Peter Sanz was among the first group of martyrs in Tonkin. The viceroy of Peking wrote this about the five martyrs that included Peter Sanz: “What are we to do with these men? Their lives are certainly irreproachable; even in prison they convert men to their opinions, and their doctrines so seize upon the heart that their adepts fear neither torments nor captivity. They themselves are joyous in their chains. The jailors and their families become their disciples, and those condemned to death embrace their religion. To prolong this state is only to give them the opportunity of increasing the number of Christians.”
Sanz was born 22 September 1680 in Ascó, Ribera d’Ebre, in the Catalan region of Spain. In 1697 he professed religious vows as a member of the Dominican Order in Lerida. He was ordained in 1704, volunteered for the Chinese missions, and was sent to Manila, The Philippines, in 171 3 to prepare for this mission, where he studied the Chinese language for two years. He entered China where he spent 31 years evangelizing the Chinese before he was captured.
In January 1728, the Sacred Congregation for the Propagation of the Faith named him as Coadjutor Vicar Apostolic of Fujian, for which he was consecrated a bishop on 22 February 1730 by the Bishop of Nanking, with the new titular see of Maurocastrum. Sanz succeeded to the office of Vicar in January 1732, upon the death of Friar Magino Ventallol, O.P., who had been unable to be consecrated a bishop during the thirteen years of his administration.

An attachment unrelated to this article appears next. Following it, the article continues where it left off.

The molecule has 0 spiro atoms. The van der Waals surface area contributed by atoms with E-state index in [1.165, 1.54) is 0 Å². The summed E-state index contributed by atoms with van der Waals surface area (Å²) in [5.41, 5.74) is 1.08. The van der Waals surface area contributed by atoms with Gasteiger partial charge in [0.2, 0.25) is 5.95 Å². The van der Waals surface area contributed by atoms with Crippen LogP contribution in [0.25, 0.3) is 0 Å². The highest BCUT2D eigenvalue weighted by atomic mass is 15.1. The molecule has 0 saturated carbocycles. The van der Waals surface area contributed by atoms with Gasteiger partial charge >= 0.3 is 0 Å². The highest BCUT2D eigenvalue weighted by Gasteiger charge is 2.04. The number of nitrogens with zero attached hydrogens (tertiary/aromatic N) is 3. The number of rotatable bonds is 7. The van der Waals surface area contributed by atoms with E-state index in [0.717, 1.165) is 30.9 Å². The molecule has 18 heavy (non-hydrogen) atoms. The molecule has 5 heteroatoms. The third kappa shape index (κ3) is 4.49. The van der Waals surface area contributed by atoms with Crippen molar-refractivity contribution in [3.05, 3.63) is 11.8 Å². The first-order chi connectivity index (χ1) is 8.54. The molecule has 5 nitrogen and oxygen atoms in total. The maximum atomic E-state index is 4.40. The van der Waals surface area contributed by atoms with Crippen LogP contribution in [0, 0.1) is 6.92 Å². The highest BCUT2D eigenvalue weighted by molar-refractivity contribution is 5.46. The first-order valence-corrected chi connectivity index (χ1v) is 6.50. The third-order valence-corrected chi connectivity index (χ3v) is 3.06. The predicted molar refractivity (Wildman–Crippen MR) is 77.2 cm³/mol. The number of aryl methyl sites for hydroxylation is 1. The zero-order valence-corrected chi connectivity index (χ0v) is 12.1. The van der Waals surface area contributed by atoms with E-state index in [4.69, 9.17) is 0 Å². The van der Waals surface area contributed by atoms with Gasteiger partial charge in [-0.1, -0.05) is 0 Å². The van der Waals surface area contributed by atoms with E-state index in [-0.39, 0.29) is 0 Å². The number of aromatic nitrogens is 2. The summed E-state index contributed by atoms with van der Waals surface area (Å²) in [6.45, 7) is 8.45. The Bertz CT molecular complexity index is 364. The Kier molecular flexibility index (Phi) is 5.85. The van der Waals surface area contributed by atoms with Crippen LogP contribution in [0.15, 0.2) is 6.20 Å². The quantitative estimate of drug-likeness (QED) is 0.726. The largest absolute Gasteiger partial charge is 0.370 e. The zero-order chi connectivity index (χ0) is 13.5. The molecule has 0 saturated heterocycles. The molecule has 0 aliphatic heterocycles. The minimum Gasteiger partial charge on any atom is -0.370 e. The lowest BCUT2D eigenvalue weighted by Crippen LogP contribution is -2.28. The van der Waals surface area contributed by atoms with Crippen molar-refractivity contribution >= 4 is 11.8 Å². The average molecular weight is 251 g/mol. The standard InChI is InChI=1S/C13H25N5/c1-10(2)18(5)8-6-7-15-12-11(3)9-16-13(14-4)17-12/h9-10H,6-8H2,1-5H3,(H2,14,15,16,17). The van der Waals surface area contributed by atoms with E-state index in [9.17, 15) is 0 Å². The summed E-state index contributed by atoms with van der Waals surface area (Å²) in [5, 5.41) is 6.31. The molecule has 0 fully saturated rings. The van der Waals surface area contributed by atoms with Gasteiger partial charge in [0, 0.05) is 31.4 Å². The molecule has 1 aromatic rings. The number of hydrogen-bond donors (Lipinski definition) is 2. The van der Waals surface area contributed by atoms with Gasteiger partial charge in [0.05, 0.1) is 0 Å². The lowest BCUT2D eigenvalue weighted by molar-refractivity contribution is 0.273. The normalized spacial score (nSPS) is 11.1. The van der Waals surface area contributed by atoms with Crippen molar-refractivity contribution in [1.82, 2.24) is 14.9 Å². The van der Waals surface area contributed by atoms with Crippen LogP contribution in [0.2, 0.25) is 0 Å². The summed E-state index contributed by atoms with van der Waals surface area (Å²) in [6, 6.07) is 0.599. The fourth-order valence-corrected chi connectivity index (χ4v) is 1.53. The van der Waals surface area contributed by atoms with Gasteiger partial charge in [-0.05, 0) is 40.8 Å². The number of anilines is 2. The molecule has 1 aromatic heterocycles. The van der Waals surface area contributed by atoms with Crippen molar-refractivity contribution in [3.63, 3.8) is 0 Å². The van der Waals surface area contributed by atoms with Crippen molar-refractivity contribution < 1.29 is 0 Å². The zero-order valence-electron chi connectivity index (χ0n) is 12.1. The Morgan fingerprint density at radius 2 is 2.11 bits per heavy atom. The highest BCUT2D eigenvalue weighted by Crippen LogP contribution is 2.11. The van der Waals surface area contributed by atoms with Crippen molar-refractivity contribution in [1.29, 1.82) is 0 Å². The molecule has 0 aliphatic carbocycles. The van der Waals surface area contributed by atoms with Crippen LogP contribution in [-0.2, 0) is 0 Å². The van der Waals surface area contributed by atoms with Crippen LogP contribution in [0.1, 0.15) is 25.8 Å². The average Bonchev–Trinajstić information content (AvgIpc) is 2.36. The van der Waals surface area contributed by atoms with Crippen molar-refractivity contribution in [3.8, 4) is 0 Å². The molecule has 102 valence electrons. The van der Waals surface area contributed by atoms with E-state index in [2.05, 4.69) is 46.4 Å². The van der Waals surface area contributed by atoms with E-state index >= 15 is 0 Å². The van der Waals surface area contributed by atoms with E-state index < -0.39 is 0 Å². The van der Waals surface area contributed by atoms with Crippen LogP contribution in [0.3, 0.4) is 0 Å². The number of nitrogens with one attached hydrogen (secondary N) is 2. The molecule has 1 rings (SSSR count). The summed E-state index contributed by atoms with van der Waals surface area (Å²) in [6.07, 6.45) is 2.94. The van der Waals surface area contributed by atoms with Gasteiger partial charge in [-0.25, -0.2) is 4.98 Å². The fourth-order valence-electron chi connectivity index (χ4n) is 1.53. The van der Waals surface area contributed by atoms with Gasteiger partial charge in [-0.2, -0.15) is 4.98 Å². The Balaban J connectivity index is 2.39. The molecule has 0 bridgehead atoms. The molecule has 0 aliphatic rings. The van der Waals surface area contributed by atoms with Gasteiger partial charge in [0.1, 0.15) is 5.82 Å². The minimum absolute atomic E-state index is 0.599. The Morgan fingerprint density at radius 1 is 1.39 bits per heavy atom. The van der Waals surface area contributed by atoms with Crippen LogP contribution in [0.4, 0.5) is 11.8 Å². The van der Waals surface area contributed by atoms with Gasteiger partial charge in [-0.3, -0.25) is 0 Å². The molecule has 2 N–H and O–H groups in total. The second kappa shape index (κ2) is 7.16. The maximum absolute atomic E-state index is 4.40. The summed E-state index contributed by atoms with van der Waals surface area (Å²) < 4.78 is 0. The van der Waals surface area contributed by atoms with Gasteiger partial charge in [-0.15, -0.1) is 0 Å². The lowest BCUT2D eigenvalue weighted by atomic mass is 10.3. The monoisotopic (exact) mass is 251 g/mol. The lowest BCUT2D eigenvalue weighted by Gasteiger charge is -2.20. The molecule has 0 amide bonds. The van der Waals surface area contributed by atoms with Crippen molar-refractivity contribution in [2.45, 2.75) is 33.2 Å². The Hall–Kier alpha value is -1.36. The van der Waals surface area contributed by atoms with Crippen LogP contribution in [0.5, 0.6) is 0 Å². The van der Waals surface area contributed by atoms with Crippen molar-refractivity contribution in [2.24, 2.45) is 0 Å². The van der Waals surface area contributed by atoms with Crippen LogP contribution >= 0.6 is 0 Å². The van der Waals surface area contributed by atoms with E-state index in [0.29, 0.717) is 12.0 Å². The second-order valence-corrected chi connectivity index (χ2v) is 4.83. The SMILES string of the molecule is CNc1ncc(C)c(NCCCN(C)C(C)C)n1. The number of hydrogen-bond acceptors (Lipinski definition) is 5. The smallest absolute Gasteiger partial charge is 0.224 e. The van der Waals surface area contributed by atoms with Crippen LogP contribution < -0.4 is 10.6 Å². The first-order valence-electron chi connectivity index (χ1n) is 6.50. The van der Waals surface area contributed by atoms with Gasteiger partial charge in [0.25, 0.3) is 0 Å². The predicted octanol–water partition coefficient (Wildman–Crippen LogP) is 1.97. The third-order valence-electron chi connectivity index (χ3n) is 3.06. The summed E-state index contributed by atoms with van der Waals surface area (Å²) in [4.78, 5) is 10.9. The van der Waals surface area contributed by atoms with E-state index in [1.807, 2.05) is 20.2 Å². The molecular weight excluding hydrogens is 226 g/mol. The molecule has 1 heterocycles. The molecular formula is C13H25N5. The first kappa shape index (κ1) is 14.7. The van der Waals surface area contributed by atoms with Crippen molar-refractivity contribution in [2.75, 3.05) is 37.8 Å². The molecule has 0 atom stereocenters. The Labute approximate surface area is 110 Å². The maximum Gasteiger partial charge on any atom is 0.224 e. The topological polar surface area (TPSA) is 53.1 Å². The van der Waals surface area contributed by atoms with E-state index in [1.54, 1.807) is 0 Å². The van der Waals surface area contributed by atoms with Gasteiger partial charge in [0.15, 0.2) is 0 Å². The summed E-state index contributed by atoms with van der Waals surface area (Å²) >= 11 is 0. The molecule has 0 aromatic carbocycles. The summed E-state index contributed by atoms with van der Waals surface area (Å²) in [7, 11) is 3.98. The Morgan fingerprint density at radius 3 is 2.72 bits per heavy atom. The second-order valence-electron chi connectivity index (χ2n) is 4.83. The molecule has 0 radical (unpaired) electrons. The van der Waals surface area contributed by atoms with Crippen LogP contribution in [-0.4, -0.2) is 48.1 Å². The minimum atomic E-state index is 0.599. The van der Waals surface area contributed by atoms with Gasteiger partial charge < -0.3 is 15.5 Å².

When a renewed persecution of Christians flared up in 1746, he was accused of breaking the laws by converting thousands to Christianity by a man to whom he had refused to lend money, according to one account.
The five men including Bishop Francis Serrano, Father Joachim Royo, Father John Alcober, and Father Francis Diaz, bound together by their vows and their work, were brought more closely together during their imprisonment at Foochow. Fathers Serrano, Alcober, and Diaz were captured first, and tortured to reveal the whereabouts of Bishop Sanz. They did not break down, but the bishop and Father Royo, hearing about the torture, surrendered in the hope of sparing their brothers’ suffering, says another account.
The five priests were dragged in chains to the emperor’s court, where they were subjected to frightful torments. All of them, with a catechist named Ambrose Kou, were sentenced to death in December 1746. During the long imprisonment, a Dominican, Father Thomas Sanchez, managed to see them. He brought them some clothes and a little money, and all the news he could find.
On May 25, 1747, Bishop Sanz was beheaded at Fu-tsheu. Even the pagans were impressed with his gentle demeanor as he was led out to die, and a fellow prisoner who had been converted in prison, followed him closely through the mob, openly proclaiming his sanctity. As the headsman prepared to swing the axe, the venerable bishop looked at him and said, “Rejoice with me, my friend; I am going to heaven!”
“I wish I were going with you!” blurted out the unhappy man.
Laying his head upon the block, the bishop preached his last sermon: “If you want to save your soul, my friend, you must obey the law of God!” Pagan friends of the priests scurried through the crowd, gathering up the relics which they saved for the Christians. Many of these people, including the executioner, were later baptized.
On October 20, 1747, after the death of Sanz, word arrived that Father Serrano was had been appointed titular bishop of Tipsa and coadjutor to Blessed Peter Sanz. At that point, he and the others were summarily executed at Fukien.